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Pretrial Detention Bill Passes First House Committee


A bill to make it harder for a defendant accused of a violent crime to get out on bail has cleared its first hurdle in the State House.


The Pretrial Release Conditions Billwould create what’s called a “rebuttable presumption against pretrial release” for defendants accused of violent crimes like first degree murder, child trafficking, abuse and sexual exploitation and those with a previous record of violent crime.

Bernalillo County Deputy District Attorney James Grayson says the bill will hold up to Constitutional scrutiny and similar bills nationwide have already done so.

“What happens with this rebuttable presumption is that the fact that there is probable cause that the individual committed the listed offenses means there is sufficient proof to establish that the individual is dangerous and the conditions of release cannot protect the community, but it doesn't bind the judge,” he said.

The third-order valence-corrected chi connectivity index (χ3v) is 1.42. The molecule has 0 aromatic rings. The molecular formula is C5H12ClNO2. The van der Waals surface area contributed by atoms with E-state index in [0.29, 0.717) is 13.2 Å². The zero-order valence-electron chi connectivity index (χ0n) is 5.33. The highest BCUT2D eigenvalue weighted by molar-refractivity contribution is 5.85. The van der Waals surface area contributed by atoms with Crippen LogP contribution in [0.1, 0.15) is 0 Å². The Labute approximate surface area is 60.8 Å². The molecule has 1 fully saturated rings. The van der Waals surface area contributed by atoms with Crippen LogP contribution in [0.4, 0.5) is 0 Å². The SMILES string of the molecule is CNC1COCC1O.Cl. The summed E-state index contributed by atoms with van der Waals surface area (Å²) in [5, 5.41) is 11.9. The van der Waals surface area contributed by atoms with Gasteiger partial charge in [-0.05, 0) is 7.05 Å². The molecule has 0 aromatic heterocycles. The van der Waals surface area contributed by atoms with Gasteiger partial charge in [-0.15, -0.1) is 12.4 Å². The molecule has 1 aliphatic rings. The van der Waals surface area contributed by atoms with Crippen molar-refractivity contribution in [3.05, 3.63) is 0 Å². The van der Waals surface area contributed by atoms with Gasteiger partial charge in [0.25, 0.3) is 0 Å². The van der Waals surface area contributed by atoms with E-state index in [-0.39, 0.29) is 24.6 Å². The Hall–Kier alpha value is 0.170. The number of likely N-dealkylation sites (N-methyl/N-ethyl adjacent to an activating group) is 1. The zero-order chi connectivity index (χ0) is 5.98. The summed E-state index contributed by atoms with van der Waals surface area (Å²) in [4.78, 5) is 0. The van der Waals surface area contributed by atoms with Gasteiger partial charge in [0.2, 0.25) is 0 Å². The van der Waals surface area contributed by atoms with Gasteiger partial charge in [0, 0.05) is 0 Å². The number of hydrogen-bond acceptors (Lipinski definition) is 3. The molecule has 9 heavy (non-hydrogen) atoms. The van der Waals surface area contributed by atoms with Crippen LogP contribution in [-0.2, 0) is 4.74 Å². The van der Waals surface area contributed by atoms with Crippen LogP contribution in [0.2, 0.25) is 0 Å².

The bill passed on a 7-2 bipartisan vote. Representatives Gail Chasey (D-18, Albuquerque) and Daymon Eli (D-23, Corallas) were the dissenting members.

Chasey says she wants to see more attention to preventative measures of crime.


“I worry about spending more money at the wrong end of the system. Not that I don’t want dangerous people incarcerated, I do,” she said. “I do not support the bill as written and yet I would like to try and help solve the problem.”    


Republicans Greg Nibert (R-59, Roswell)  and Bill Rehm (31-Albuquerque) voted for the bill, but don’t believe it will be upheld by the New Mexico Supreme Court. They both say a Constitutional Amendment should be put before the voters.

The pretrial bill now heads to the House Judiciary Committee.